Feeds

Astronomers spot first ever dark galaxy

More cocoa than a regular galaxy

  • alert
  • submit to reddit

Choosing a cloud hosting partner with confidence

An international team of astronomers has discovered what appears to be a galaxy composed entirely of dark matter. The galaxy, "visible" to radio telescopes, was first spotted by stargazers using the University of Manchester's Lovell telescope, and later confirmed by observers at the Arecibo telescope in Puerto Rico.

Our artist's impression of what the galaxy might look like

The astronomers have been scanning the skies for these dark galaxies - areas of matter that rotate like galaxies, but that don't give off any light - by studying how hydrogen atoms are distributed across the universe. During their search, they found an unexpectedly large quantity of hydrogen - a mass around 100m times that of the sun - in the Virgo cluster of galaxies, around 50m light-years away.

Dr Robert Minchin from Cardiff University is co-discoverer of the galaxy. He says that from the speed it is spinning, the team calculated that the galaxy, dubbed named VIRGOHI21, was a thousand times more massive than could be accounted for by the observed hydrogen atoms alone. The observational data from VIRGOHI21 so far suggests that it is a rotating flat disc of hydrogen, just like ordinary spiral galaxies.

"If it were an ordinary galaxy, then it should be quite bright and would be visible with a good amateur telescope," Minchin said.

Theory predicts that there is five times more dark matter than ordinary matter in the universe. The theory of galaxy formation also predicts that there ought to be more galaxies than we can see. These two factors have prompted researchers to hypothesise that there might be dark galaxies, hidden, unseen, throughout the universe. Scientists think these dark galaxies form when the material in a galaxy is not dense enough to form stars. ®

Related stories

Scientists spot really, really big black hole
NASA re-schedules Swift launch
Missing galaxies puzzle scientists

Secure remote control for conventional and virtual desktops

More from The Register

next story
GRAV WAVE DRAMA: 'Big Bang echo' may have been grit on the scanner – boffins
Exit Planet Dust on faster-than-light expansion of universe
Mine Bitcoins with PENCIL and PAPER
Forget Sudoku, crunch SHA-256 algos
SpaceX Dragon cargo truck flies 3D printer to ISS: Clawdown in 3, 2...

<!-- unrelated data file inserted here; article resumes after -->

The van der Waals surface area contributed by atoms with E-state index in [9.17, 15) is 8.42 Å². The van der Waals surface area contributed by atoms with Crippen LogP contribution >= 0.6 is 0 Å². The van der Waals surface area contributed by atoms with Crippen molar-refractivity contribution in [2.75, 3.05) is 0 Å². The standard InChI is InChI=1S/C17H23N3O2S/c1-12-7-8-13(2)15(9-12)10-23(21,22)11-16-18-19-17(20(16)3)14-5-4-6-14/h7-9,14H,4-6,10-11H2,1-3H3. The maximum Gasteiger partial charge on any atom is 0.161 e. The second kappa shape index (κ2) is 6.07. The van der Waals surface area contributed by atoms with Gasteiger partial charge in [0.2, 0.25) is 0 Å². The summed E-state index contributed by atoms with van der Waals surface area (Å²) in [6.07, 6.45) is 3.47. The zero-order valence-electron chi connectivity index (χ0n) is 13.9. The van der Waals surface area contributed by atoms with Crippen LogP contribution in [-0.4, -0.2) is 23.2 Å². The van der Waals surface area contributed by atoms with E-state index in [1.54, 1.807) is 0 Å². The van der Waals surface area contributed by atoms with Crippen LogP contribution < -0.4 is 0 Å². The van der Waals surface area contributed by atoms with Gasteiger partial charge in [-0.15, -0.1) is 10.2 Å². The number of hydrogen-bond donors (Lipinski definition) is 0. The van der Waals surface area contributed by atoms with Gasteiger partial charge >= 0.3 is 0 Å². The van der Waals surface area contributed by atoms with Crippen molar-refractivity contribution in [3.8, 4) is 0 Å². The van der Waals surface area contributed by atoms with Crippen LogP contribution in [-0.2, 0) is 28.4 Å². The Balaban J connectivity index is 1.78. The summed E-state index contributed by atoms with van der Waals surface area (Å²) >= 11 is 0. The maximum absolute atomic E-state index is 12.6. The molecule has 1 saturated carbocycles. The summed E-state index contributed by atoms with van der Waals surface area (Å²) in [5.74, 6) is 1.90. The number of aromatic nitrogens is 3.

Craft berths at space station with supplies, experiments, toys
'This BITE MARK is a SMOKING GUN': Boffins probe ancient assault
Tooth embedded in thigh bone may tell who pulled the trigger
DOLPHINS SMELL MAGNETS – did we hear that right, boffins?
Xavier's School for Gifted Magnetotaceans
Big dinosaur wowed females with its ENORMOUS HOOTER
That's right, Doris, I've got biggest snout in the prehistoric world
Japanese volcano eruption reportedly leaves 31 people presumed dead
Hopes fade of finding survivors on Mount Ontake
That glass of water you just drank? It was OLDER than the SUN
One MEELLION years older. Some of it anyway
Canberra drone team dances a samba in Outback Challenge
CSIRO's 'missing bushwalker' found and watered
prev story

Whitepapers

Forging a new future with identity relationship management
Learn about ForgeRock's next generation IRM platform and how it is designed to empower CEOS's and enterprises to engage with consumers.
Storage capacity and performance optimization at Mizuno USA
Mizuno USA turn to Tegile storage technology to solve both their SAN and backup issues.
The next step in data security
With recent increased privacy concerns and computers becoming more powerful, the chance of hackers being able to crack smaller-sized RSA keys increases.
Security for virtualized datacentres
Legacy security solutions are inefficient due to the architectural differences between physical and virtual environments.
A strategic approach to identity relationship management
ForgeRock commissioned Forrester to evaluate companies’ IAM practices and requirements when it comes to customer-facing scenarios versus employee-facing ones.